Two million dollars of the gift from the Jaharis Family Foundation will go toward assisting middle- to low-income fourth-year medical students who pursue careers in family medicine, typically among the lowest-paid specialties in medicine. Nationally, fewer medical school graduates choose primary care, and specifically family medicine, compared with other fields, and the American Academy of Family Physicians projects a shortfall of 21,000 family medicine physicians by 2025.

The high levels of debt and the relatively lower pay in family medicine pose a likely deterrent for students when it comes to choosing a specialty. “It’s our most underserved field,” says Amy Kuhlik, M.D., dean of student affairs at Tufts School of Medicine. “We have a critical need in this area, yet year after year, this is where we see the greatest number go unfulfilled in the match.”

Steven Jaharis, a 1987 graduate of Tufts University School of Medicine, long-time family medicine physician in the Chicago area and a director of the Jaharis Family Foundation, notes, “I recognize that student debt is a pressing issue for medical students today, and I don’t want the size of a student’s loans to discourage future physicians from selecting family medicine as their specialty. The need for primary care physicians in America is growing, and I hope that this scholarship will help students who go into family medicine graduate with less loan debt.”

Based on financial need, Tufts will award a total of $100,000 in scholarships each year prior to graduation to students who match into a family medicine residency program, reducing loan principal and the corresponding interest charges.

The Jaharis Family Foundation Inc. and Tufts University School of Medicine

This gift is the latest in a long history of transformative contributions the Jaharis Family Foundation Inc. has made to Tufts University School of Medicine. The Foundation previously enabled the near-doubling of research space at the medical school with the construction of a new building called the Jaharis Family Center for Biomedical and Nutrition Sciences; endowed a professorship in family medicine at Tufts; funded a comprehensive renovation of the School’s Sackler Center and creation of the Clinical Skills and Simulation Center; and established the Jaharis Family Scholarship Fund, which provides additional resources for financial aid.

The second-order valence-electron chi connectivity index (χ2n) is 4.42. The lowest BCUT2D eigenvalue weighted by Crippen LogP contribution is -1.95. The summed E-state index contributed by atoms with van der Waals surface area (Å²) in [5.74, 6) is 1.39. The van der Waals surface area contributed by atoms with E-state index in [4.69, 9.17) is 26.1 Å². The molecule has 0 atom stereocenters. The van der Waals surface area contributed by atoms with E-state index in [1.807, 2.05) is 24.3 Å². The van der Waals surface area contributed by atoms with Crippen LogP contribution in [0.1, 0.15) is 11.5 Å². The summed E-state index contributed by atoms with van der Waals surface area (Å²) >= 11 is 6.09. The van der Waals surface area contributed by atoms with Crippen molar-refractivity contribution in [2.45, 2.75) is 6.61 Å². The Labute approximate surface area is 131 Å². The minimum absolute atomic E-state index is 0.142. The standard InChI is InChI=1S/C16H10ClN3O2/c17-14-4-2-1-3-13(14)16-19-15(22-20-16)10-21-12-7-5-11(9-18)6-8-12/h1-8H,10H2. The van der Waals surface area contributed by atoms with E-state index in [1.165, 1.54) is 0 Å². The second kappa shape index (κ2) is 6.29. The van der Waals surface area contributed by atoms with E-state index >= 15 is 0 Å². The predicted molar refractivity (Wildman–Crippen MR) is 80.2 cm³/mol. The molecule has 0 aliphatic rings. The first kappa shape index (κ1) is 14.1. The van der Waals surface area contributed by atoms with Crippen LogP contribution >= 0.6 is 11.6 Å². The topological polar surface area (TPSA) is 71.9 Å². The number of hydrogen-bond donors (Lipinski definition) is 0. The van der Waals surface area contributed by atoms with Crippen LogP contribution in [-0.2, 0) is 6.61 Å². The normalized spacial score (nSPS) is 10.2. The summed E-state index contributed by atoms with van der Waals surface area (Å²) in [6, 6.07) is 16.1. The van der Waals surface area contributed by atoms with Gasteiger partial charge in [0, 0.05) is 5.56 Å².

Education was long an important cause for Jaharis family patriarch Michael Jaharis, who passed away in February. For many years he held a leadership role in the governance of Tufts, serving as a university trustee from 1993 to 2003 and as a chair of the board of advisors to the School of Medicine and the Sackler School of Graduate Biomedical Sciences. In 2015, Tufts awarded him an honorary Doctor of Public Service degree in recognition of his lifetime commitment to the public good.

“This gift from the Jaharis Family Foundation will dramatically enhance the gross anatomy course, a cornerstone of medical education, where students get the first glimmer of what type of physician they might become and where they first begin to work in a team environment. Moreover, the Jaharis family has helped to build a robust family medicine department at Tufts. The latest gift ensures that we continue to graduate well-trained physicians whose indebtedness does not dictate the medical specialty they choose. Most notably, the Foundation’s philanthropy will have a much broader impact—helping to guarantee a pipeline of physicians who are prepared to provide comprehensive and preventative care to patients who need it the most,” says Harris Berman, M.D., dean of Tufts University School of Medicine.

The School will be seeking $10 million in matching gifts from alumni, friends and other supporters. “When we make a gift, our family always wants to inspire others to do the same,” says Steven Jaharis.

About Tufts University School of Medicine and the Sackler School of Graduate Biomedical Sciences

Tufts University School of Medicine and the Sackler School of Graduate Biomedical Sciences are international leaders in medical and population health education and advanced research. Tufts University School of Medicine emphasizes rigorous fundamentals in a dynamic learning environment to educate physicians, scientists, and public health professionals to become leaders in their fields. The School of Medicine and the Sackler School are renowned for excellence in education in general medicine, the biomedical sciences, and public health, as well as for innovative research at the cellular, molecular, and population health level. The School of Medicine is affiliated with six major teaching hospitals and more than 30 health care facilities. Tufts University School of Medicine and the Sackler School undertake research that is consistently rated among the highest in the nation for its effect on the advancement of medical and prevention science.